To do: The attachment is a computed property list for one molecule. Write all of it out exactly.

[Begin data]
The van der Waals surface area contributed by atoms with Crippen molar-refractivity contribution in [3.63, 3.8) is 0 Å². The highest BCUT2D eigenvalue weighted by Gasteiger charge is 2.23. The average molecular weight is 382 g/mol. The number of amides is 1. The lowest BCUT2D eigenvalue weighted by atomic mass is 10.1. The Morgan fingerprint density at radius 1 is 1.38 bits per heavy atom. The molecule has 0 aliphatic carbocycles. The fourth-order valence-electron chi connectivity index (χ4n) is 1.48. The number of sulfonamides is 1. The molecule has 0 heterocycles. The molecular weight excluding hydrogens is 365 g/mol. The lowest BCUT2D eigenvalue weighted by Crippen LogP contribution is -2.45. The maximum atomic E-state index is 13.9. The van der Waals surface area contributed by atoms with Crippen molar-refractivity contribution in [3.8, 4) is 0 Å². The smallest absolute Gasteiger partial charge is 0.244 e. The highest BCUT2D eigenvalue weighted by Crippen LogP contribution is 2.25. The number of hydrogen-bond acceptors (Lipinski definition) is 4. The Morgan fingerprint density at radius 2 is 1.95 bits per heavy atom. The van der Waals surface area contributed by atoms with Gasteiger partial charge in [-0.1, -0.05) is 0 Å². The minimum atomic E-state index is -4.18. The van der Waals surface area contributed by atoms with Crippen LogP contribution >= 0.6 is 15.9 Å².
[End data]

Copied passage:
The van der Waals surface area contributed by atoms with Crippen molar-refractivity contribution in [3.63, 3.8) is 0 Å². The highest BCUT2D eigenvalue weighted by Gasteiger charge is 2.23. The average molecular weight is 382 g/mol. The number of amides is 1. The lowest BCUT2D eigenvalue weighted by atomic mass is 10.1. The Morgan fingerprint density at radius 1 is 1.38 bits per heavy atom. The molecule has 0 aliphatic carbocycles. The fourth-order valence-electron chi connectivity index (χ4n) is 1.48. The number of sulfonamides is 1. The molecule has 0 heterocycles. The molecular weight excluding hydrogens is 365 g/mol. The lowest BCUT2D eigenvalue weighted by Crippen LogP contribution is -2.45. The maximum atomic E-state index is 13.9. The van der Waals surface area contributed by atoms with Crippen molar-refractivity contribution in [3.8, 4) is 0 Å². The smallest absolute Gasteiger partial charge is 0.244 e. The highest BCUT2D eigenvalue weighted by Crippen LogP contribution is 2.25. The number of hydrogen-bond acceptors (Lipinski definition) is 4. The Morgan fingerprint density at radius 2 is 1.95 bits per heavy atom. The van der Waals surface area contributed by atoms with Gasteiger partial charge in [-0.1, -0.05) is 0 Å². The minimum atomic E-state index is -4.18. The van der Waals surface area contributed by atoms with Crippen LogP contribution >= 0.6 is 15.9 Å².